Using Procedure Based Maintenance to Improve the Performance of Your Operation
Imagine an operation in which there are no lost time accidents, OEE is increasing and there is a plan to address the skills shortage. These sites do exist and chances are they using procedure based maintenance. Procedure Based Maintenance is simply having all maintenance activities documented in a procedure. The procedures are followed step by step when conducting breakdown, corrective and preventative maintenance.
Benefits of Procedure Based Maintenance
Procedure Based Maintenance reduces the variation that occurs where there are many craftsman conducting the work. It takes the learnings from all the craftsman and incorporates them into the procedure. The end result is the safest, most efficient and reliable way to complete the task. Once Procedure Based Maintenance is in place, the operation will see noticeable improvements in 5 key areas.
- Safety will improve as tasks are well planned out, with the risks identified. This allows the development of effective risk reduction activities. Also the procedures can be used in the event of a failure, which can reduce the risks associated with unplanned work.
- Improved Reliability as tasks are completed in a consistent manner with proper technical specifications. This reduces premature failures, and in the event of one, it can be analyzed to determine the root cause as the procedure and activities are defined and consistent.
- Reduction in Start-up failures as the procedure will ensure all bolts are tightened properly, the area is inspected and all foreign objects removed.
- Reduction in MTTR as a procedure is available which will reduce the time to repair as all the required information is readily available.
- Knowledge Management is a major benefit of Procedure Based Maintenance as the experience and knowledge of the experienced craftsman can be captured in the procedure and transferred to the junior craftsman.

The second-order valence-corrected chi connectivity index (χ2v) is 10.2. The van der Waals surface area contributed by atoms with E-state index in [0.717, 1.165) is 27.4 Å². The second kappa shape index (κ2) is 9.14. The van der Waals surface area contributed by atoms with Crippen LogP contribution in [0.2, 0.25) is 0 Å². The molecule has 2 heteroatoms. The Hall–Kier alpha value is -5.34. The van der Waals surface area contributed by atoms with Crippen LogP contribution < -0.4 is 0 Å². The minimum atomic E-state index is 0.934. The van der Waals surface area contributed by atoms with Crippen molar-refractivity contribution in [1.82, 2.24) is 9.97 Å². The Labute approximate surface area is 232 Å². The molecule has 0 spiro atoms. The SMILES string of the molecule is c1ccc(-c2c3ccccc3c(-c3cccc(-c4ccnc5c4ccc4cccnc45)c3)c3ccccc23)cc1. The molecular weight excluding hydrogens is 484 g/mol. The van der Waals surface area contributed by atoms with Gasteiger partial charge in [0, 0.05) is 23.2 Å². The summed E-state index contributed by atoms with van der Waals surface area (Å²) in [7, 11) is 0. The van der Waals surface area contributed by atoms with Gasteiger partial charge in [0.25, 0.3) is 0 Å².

Get Started with Procedure Based Maintenance
Procedure Based Maintenance is used by many industries that require high uptime. Nuclear Power, Nuclear Navy, and Aviation to name a few. But just because these industries use it, doesn’t mean you can’t. Here is what you need to get started in Procedure Base Maintenance.
- Start by document the steps to complete the PM tasks. Walk through each task and document each step of the procedure, including any specific technical specifications. Once the procedure has been developed, be sure to review it and make sure the it represents the best practice in completing the task. This may take many revisions or reviews.
- Using the procedure above, create a checklist that can be used when completing the procedure. Checklists are used in all major industries as a way to ensure nothing is missed. There may be push back around using a checklist, as the craft may say they are skilled, but doctors and pilots use them to ensure nothing is missed.
- Define a training and certification program for the new procedures. This will ensure that the craftsman are trained in the task and Procedure based maintenance before being allowed to perform these critical tasks.
- Once the craftsman have been trained, be sure to reinforce the use of the procedures. Conduct audits to ensure they are followed, and that only trained personnel are using them. Try to reward those that embrace Procedure Based Maintenance as well.
- As more maintenance tasks are converted to procedures, develop and use a single template. This will ensure consistency across the organization, making Procedure Based Maintenance easier to put in place and sustain
One of the questions I often get is “Who develops these procedures?” The task of writing these procedures best falls to the experienced craftsman who know the equipment and the task. By capturing the knowledge and insights of the experienced craftsman, the organization can begin to build a knowledge management system and bridge the gap of the skills shortage.
One caution with using a craftsman. Be sure to train them first on how to write procedures. The procedures need to be specific and actionable without any unnecessary information. I have seen this and the approach where the craftsman writes the procedure and then it is edited by a technical writer. Both approaches have their pros and cons, so be sure to choose the right approach for you.
How many operations do you know of that use procedure based maintenance? What will you do to put in place Procedure Based Maintenance?
Remember, to find success, you must first solve the problem, then achieve the implementation of the solution, and finally sustain winning results.
I’m James Kovacevic
Where Education Meets Application